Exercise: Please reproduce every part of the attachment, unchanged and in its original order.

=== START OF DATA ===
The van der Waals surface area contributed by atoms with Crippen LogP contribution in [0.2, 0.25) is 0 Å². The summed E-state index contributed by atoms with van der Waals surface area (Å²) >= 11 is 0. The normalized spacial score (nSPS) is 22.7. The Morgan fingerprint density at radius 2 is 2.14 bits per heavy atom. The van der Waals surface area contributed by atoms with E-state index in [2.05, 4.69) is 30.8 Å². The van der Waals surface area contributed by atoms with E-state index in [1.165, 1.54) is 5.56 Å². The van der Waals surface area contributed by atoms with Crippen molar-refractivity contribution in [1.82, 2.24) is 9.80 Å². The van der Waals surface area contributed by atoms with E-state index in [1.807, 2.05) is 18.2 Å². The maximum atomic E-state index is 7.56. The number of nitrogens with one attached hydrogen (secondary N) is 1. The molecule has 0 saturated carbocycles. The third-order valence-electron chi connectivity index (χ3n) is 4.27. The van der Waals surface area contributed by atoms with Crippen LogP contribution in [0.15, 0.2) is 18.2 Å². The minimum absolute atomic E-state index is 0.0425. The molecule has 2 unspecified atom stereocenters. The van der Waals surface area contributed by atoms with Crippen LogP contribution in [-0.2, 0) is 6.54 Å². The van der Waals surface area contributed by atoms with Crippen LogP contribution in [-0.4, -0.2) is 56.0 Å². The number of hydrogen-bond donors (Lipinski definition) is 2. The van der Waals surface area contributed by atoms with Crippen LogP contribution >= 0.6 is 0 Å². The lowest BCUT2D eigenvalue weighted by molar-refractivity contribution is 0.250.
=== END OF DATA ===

The van der Waals surface area contributed by atoms with Crippen LogP contribution in [0.2, 0.25) is 0 Å². The summed E-state index contributed by atoms with van der Waals surface area (Å²) >= 11 is 0. The normalized spacial score (nSPS) is 22.7. The Morgan fingerprint density at radius 2 is 2.14 bits per heavy atom. The van der Waals surface area contributed by atoms with E-state index in [2.05, 4.69) is 30.8 Å². The van der Waals surface area contributed by atoms with E-state index in [1.165, 1.54) is 5.56 Å². The van der Waals surface area contributed by atoms with Crippen molar-refractivity contribution in [1.82, 2.24) is 9.80 Å². The van der Waals surface area contributed by atoms with E-state index in [1.807, 2.05) is 18.2 Å². The maximum atomic E-state index is 7.56. The number of nitrogens with one attached hydrogen (secondary N) is 1. The molecule has 0 saturated carbocycles. The third-order valence-electron chi connectivity index (χ3n) is 4.27. The van der Waals surface area contributed by atoms with Crippen LogP contribution in [0.15, 0.2) is 18.2 Å². The minimum absolute atomic E-state index is 0.0425. The molecule has 2 unspecified atom stereocenters. The van der Waals surface area contributed by atoms with Crippen LogP contribution in [-0.2, 0) is 6.54 Å². The van der Waals surface area contributed by atoms with Crippen LogP contribution in [-0.4, -0.2) is 56.0 Å². The number of hydrogen-bond donors (Lipinski definition) is 2. The van der Waals surface area contributed by atoms with Crippen LogP contribution >= 0.6 is 0 Å². The lowest BCUT2D eigenvalue weighted by molar-refractivity contribution is 0.250.